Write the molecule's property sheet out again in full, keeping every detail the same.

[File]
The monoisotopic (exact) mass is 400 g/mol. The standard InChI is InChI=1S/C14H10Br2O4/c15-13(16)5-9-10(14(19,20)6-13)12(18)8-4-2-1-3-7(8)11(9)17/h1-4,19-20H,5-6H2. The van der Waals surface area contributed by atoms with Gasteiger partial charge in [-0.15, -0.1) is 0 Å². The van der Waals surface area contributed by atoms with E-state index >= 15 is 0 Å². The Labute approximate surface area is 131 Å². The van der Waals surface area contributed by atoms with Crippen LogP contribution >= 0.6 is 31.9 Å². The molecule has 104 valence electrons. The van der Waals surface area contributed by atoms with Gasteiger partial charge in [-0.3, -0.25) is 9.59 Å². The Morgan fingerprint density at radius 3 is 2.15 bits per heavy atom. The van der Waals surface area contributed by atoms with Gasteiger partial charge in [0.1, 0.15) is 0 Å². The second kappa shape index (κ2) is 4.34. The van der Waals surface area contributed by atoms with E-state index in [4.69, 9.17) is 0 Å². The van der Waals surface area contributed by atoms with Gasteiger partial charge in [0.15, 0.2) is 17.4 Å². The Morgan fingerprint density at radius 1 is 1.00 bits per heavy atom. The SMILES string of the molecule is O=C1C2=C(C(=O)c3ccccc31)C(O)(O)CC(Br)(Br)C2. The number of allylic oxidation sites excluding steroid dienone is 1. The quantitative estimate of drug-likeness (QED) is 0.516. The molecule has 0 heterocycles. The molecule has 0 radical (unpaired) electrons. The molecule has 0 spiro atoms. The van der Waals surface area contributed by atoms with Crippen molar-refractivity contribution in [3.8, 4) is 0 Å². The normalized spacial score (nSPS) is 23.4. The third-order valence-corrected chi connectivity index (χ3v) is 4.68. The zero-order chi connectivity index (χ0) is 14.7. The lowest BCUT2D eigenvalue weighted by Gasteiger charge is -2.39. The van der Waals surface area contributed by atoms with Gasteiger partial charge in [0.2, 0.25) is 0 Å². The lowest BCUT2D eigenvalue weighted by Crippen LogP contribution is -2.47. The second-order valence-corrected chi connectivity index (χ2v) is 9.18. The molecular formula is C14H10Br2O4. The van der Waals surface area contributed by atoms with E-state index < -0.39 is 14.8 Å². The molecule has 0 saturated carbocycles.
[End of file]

The monoisotopic (exact) mass is 400 g/mol. The standard InChI is InChI=1S/C14H10Br2O4/c15-13(16)5-9-10(14(19,20)6-13)12(18)8-4-2-1-3-7(8)11(9)17/h1-4,19-20H,5-6H2. The van der Waals surface area contributed by atoms with Gasteiger partial charge in [-0.15, -0.1) is 0 Å². The van der Waals surface area contributed by atoms with E-state index >= 15 is 0 Å². The Labute approximate surface area is 131 Å². The van der Waals surface area contributed by atoms with Crippen LogP contribution >= 0.6 is 31.9 Å². The molecule has 104 valence electrons. The van der Waals surface area contributed by atoms with Gasteiger partial charge in [-0.3, -0.25) is 9.59 Å². The Morgan fingerprint density at radius 3 is 2.15 bits per heavy atom. The van der Waals surface area contributed by atoms with Gasteiger partial charge in [0.1, 0.15) is 0 Å². The second kappa shape index (κ2) is 4.34. The van der Waals surface area contributed by atoms with E-state index in [4.69, 9.17) is 0 Å². The van der Waals surface area contributed by atoms with Gasteiger partial charge in [0.15, 0.2) is 17.4 Å². The Morgan fingerprint density at radius 1 is 1.00 bits per heavy atom. The SMILES string of the molecule is O=C1C2=C(C(=O)c3ccccc31)C(O)(O)CC(Br)(Br)C2. The number of allylic oxidation sites excluding steroid dienone is 1. The quantitative estimate of drug-likeness (QED) is 0.516. The molecule has 0 heterocycles. The molecule has 0 radical (unpaired) electrons. The molecule has 0 spiro atoms. The van der Waals surface area contributed by atoms with Crippen molar-refractivity contribution in [3.8, 4) is 0 Å². The normalized spacial score (nSPS) is 23.4. The third-order valence-corrected chi connectivity index (χ3v) is 4.68. The zero-order chi connectivity index (χ0) is 14.7. The lowest BCUT2D eigenvalue weighted by Gasteiger charge is -2.39. The van der Waals surface area contributed by atoms with Gasteiger partial charge in [0.2, 0.25) is 0 Å². The lowest BCUT2D eigenvalue weighted by Crippen LogP contribution is -2.47. The second-order valence-corrected chi connectivity index (χ2v) is 9.18. The molecular formula is C14H10Br2O4. The van der Waals surface area contributed by atoms with E-state index < -0.39 is 14.8 Å². The molecule has 0 saturated carbocycles.